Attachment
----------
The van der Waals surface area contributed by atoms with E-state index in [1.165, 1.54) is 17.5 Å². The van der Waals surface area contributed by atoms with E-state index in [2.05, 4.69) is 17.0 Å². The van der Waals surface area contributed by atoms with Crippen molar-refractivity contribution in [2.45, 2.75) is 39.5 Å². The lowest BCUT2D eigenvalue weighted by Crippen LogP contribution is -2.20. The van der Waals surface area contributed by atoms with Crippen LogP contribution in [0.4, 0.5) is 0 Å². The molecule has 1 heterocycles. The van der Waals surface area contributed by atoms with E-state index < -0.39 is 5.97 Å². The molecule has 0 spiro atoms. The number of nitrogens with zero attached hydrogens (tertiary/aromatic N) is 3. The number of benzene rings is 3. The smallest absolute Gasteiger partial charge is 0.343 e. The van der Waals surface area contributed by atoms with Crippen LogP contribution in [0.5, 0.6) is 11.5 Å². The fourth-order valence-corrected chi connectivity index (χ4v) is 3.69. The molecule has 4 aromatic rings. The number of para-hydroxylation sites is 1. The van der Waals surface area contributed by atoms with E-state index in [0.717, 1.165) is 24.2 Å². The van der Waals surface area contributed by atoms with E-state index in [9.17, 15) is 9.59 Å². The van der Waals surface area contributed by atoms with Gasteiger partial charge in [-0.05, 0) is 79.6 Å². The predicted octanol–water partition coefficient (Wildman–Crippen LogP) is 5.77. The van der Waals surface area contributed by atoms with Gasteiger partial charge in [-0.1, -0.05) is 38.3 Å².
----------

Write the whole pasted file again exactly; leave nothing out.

The van der Waals surface area contributed by atoms with E-state index in [1.165, 1.54) is 17.5 Å². The van der Waals surface area contributed by atoms with E-state index in [2.05, 4.69) is 17.0 Å². The van der Waals surface area contributed by atoms with Crippen molar-refractivity contribution in [2.45, 2.75) is 39.5 Å². The lowest BCUT2D eigenvalue weighted by Crippen LogP contribution is -2.20. The van der Waals surface area contributed by atoms with Crippen LogP contribution in [0.4, 0.5) is 0 Å². The molecule has 1 heterocycles. The van der Waals surface area contributed by atoms with E-state index < -0.39 is 5.97 Å². The molecule has 0 spiro atoms. The number of nitrogens with zero attached hydrogens (tertiary/aromatic N) is 3. The number of benzene rings is 3. The smallest absolute Gasteiger partial charge is 0.343 e. The van der Waals surface area contributed by atoms with Crippen LogP contribution in [0.5, 0.6) is 11.5 Å². The fourth-order valence-corrected chi connectivity index (χ4v) is 3.69. The molecule has 4 aromatic rings. The number of para-hydroxylation sites is 1. The van der Waals surface area contributed by atoms with E-state index in [0.717, 1.165) is 24.2 Å². The van der Waals surface area contributed by atoms with E-state index in [9.17, 15) is 9.59 Å². The van der Waals surface area contributed by atoms with Gasteiger partial charge in [-0.05, 0) is 79.6 Å². The predicted octanol–water partition coefficient (Wildman–Crippen LogP) is 5.77. The van der Waals surface area contributed by atoms with Gasteiger partial charge in [-0.1, -0.05) is 38.3 Å².